CK: Shellen, again, thank you. It was truly a wonderful project. Could you tell us what inspired you to begin the Untold Stories project?

SL: Women’s issues? Still, you say? Because we’re still in a ridiculously under-known place. We’re still 9-25% of the voices heard. We get 9% of the venture capital funding (people of color get 2%), and, depending on the size of the budget and the reach of the project, somewhere between 10-25% of the productions. It’s pathetic. We still too often see women through men’s eyes, and as appendages to their stories.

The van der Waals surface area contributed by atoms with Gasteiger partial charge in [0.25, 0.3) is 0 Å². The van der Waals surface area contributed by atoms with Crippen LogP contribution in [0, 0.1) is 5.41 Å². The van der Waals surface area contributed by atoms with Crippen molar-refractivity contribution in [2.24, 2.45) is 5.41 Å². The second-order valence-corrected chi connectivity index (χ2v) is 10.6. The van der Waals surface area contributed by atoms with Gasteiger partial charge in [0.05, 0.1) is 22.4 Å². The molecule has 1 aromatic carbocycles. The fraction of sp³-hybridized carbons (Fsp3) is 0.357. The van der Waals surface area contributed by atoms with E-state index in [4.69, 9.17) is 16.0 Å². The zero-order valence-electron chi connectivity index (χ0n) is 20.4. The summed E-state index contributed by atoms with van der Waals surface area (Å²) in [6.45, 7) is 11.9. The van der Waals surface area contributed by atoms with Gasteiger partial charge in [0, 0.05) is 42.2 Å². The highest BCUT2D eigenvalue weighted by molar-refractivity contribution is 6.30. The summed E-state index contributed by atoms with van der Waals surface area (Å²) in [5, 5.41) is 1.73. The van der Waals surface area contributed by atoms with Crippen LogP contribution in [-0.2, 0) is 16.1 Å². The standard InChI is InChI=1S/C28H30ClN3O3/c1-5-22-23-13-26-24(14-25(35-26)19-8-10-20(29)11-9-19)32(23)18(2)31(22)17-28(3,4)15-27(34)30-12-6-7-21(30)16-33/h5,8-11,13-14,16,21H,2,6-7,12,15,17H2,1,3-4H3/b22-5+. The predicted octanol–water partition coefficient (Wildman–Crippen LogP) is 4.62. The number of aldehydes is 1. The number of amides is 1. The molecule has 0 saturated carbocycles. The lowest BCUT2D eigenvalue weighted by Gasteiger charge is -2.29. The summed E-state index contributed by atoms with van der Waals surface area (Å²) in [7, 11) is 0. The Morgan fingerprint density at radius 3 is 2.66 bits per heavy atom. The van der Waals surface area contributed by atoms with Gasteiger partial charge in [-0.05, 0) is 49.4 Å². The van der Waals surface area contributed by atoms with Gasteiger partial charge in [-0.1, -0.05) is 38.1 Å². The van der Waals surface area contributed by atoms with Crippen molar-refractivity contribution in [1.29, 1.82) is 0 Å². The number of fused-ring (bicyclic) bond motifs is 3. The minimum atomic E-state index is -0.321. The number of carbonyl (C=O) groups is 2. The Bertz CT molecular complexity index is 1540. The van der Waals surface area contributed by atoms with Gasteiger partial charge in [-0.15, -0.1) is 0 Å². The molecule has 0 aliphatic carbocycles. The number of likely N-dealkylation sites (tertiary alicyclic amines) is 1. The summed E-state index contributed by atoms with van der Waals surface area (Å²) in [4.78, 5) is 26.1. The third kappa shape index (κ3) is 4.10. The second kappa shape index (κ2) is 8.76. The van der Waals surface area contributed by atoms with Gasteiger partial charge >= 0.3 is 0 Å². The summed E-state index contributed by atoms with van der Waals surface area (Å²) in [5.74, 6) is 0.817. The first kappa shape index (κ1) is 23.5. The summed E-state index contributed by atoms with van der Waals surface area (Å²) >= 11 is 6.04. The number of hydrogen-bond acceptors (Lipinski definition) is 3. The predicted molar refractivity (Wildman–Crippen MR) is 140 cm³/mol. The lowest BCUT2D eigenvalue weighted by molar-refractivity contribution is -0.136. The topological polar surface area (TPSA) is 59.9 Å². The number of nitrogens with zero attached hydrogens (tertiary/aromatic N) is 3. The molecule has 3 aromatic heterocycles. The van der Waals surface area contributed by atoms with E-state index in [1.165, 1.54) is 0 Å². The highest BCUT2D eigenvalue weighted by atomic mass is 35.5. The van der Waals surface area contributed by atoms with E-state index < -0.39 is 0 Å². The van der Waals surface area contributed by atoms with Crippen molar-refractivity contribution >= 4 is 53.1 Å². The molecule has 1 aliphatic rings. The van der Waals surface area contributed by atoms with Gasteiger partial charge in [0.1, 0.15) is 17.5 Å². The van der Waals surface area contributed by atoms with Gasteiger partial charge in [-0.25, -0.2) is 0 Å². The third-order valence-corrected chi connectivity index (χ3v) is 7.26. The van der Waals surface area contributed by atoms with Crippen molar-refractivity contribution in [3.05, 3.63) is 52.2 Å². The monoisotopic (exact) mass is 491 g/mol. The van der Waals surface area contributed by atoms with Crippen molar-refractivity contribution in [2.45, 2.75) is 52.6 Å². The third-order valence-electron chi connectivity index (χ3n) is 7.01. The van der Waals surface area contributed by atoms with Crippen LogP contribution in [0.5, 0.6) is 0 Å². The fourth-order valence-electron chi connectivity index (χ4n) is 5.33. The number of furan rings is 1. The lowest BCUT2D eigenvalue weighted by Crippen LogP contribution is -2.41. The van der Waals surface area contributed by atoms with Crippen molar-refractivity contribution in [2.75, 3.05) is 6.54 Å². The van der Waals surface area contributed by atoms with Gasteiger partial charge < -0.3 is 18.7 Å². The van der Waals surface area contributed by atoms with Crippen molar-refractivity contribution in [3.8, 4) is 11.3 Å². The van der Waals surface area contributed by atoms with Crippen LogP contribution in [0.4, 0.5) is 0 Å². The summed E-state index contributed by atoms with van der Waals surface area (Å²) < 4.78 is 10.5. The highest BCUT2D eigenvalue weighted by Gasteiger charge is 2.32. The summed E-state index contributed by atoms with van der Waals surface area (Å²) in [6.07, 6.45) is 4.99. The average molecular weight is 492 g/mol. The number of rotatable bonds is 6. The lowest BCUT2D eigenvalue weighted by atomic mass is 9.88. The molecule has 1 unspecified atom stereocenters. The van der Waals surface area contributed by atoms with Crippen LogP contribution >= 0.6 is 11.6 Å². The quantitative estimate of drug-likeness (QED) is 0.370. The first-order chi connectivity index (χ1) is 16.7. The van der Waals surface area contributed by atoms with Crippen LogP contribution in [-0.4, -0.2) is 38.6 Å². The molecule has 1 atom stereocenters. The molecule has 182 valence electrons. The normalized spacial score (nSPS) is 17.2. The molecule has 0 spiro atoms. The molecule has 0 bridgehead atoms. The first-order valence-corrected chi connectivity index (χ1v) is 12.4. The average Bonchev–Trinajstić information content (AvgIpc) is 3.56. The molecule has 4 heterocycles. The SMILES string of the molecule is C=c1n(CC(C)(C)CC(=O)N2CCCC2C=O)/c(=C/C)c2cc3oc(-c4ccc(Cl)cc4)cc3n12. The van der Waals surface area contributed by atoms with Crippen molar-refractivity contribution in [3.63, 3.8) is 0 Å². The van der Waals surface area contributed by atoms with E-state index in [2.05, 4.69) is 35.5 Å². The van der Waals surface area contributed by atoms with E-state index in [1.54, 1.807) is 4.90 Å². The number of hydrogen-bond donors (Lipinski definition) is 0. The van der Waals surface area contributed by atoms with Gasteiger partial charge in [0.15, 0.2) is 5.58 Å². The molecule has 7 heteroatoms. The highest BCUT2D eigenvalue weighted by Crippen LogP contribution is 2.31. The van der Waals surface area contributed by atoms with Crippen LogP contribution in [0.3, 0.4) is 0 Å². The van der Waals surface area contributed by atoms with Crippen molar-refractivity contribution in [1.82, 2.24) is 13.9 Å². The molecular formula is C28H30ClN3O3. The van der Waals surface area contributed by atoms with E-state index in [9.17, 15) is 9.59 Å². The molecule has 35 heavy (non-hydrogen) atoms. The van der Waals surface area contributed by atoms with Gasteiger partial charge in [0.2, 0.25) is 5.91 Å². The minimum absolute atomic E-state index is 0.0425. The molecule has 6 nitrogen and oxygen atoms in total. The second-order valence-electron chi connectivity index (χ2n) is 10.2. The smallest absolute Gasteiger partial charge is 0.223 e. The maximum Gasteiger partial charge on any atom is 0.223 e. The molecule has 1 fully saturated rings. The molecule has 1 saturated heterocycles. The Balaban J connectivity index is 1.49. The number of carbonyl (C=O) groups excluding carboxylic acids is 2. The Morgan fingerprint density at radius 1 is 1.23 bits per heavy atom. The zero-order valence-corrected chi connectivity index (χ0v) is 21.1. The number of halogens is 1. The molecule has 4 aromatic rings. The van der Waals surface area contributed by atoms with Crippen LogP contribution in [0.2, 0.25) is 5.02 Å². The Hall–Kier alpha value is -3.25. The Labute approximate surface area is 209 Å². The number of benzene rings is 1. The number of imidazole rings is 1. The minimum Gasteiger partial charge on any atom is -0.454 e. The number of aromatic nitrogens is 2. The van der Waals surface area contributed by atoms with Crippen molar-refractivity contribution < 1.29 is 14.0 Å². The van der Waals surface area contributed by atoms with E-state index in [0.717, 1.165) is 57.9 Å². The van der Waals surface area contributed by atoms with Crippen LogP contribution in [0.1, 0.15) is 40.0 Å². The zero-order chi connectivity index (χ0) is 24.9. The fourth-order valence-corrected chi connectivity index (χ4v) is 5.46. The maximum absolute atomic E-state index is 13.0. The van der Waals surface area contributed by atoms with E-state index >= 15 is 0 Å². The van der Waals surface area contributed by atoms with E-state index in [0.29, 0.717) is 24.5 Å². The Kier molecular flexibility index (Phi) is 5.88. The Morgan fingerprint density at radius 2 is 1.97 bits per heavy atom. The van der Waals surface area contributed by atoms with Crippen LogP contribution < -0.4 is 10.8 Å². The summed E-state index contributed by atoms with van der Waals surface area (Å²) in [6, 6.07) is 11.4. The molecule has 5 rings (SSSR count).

Susan Merson and I have co-produced a few festivals of short plays primarily from 365 Women a Year: a Playwriting Project. These are plays that are inspired by and/or about moments from the lives of women who should be known, or famous women who are only known in a particular context and there is so much more to know about them. As shifting perspective has always been one of my benchmarks as a writer and director, it has excited me greatly to work with this project, begun by Jess Eisenberg on facebook and including hundreds of writers from around the world, trying to write women back into the history of the world through plays.